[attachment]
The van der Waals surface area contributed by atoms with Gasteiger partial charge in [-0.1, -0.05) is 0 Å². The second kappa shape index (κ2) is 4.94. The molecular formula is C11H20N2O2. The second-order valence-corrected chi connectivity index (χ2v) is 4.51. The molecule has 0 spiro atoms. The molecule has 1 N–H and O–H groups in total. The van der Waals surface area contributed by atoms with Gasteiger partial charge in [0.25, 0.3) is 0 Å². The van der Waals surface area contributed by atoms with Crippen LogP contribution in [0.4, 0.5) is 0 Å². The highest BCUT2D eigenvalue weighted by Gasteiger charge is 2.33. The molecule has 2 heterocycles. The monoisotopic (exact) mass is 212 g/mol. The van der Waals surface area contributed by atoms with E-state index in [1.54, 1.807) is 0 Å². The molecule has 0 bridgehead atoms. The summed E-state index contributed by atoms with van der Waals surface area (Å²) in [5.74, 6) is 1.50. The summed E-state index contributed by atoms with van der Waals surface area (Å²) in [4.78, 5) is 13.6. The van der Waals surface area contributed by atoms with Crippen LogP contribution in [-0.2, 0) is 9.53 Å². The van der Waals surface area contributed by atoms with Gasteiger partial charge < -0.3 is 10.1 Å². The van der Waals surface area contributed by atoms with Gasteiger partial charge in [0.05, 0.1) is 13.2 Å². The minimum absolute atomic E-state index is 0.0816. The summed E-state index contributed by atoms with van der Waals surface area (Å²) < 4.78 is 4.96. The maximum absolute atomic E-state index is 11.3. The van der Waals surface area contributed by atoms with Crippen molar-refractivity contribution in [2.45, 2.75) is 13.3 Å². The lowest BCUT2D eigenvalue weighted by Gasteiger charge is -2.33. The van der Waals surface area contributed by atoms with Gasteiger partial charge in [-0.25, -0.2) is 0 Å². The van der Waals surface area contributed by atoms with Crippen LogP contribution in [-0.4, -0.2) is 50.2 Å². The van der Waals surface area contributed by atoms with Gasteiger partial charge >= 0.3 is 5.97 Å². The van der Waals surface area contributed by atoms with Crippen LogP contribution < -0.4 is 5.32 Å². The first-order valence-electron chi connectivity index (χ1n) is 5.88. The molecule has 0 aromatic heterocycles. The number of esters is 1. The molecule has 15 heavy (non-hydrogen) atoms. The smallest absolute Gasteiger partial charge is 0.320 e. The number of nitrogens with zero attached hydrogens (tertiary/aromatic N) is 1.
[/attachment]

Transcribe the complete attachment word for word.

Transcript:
The van der Waals surface area contributed by atoms with Gasteiger partial charge in [-0.1, -0.05) is 0 Å². The second kappa shape index (κ2) is 4.94. The molecular formula is C11H20N2O2. The second-order valence-corrected chi connectivity index (χ2v) is 4.51. The molecule has 0 spiro atoms. The molecule has 1 N–H and O–H groups in total. The van der Waals surface area contributed by atoms with Gasteiger partial charge in [0.25, 0.3) is 0 Å². The van der Waals surface area contributed by atoms with Crippen LogP contribution in [0.4, 0.5) is 0 Å². The highest BCUT2D eigenvalue weighted by Gasteiger charge is 2.33. The molecule has 2 heterocycles. The monoisotopic (exact) mass is 212 g/mol. The van der Waals surface area contributed by atoms with E-state index in [1.54, 1.807) is 0 Å². The molecule has 0 bridgehead atoms. The summed E-state index contributed by atoms with van der Waals surface area (Å²) in [5.74, 6) is 1.50. The summed E-state index contributed by atoms with van der Waals surface area (Å²) in [4.78, 5) is 13.6. The van der Waals surface area contributed by atoms with Crippen LogP contribution in [-0.2, 0) is 9.53 Å². The van der Waals surface area contributed by atoms with Gasteiger partial charge < -0.3 is 10.1 Å². The van der Waals surface area contributed by atoms with Gasteiger partial charge in [0.05, 0.1) is 13.2 Å². The minimum absolute atomic E-state index is 0.0816. The summed E-state index contributed by atoms with van der Waals surface area (Å²) < 4.78 is 4.96. The maximum absolute atomic E-state index is 11.3. The van der Waals surface area contributed by atoms with Crippen molar-refractivity contribution in [2.45, 2.75) is 13.3 Å². The lowest BCUT2D eigenvalue weighted by Gasteiger charge is -2.33. The van der Waals surface area contributed by atoms with Gasteiger partial charge in [-0.25, -0.2) is 0 Å². The van der Waals surface area contributed by atoms with Crippen LogP contribution in [-0.4, -0.2) is 50.2 Å². The van der Waals surface area contributed by atoms with Gasteiger partial charge >= 0.3 is 5.97 Å². The van der Waals surface area contributed by atoms with Crippen LogP contribution < -0.4 is 5.32 Å². The first-order valence-electron chi connectivity index (χ1n) is 5.88. The molecule has 0 aromatic heterocycles. The number of esters is 1. The molecule has 15 heavy (non-hydrogen) atoms. The smallest absolute Gasteiger partial charge is 0.320 e. The number of nitrogens with zero attached hydrogens (tertiary/aromatic N) is 1.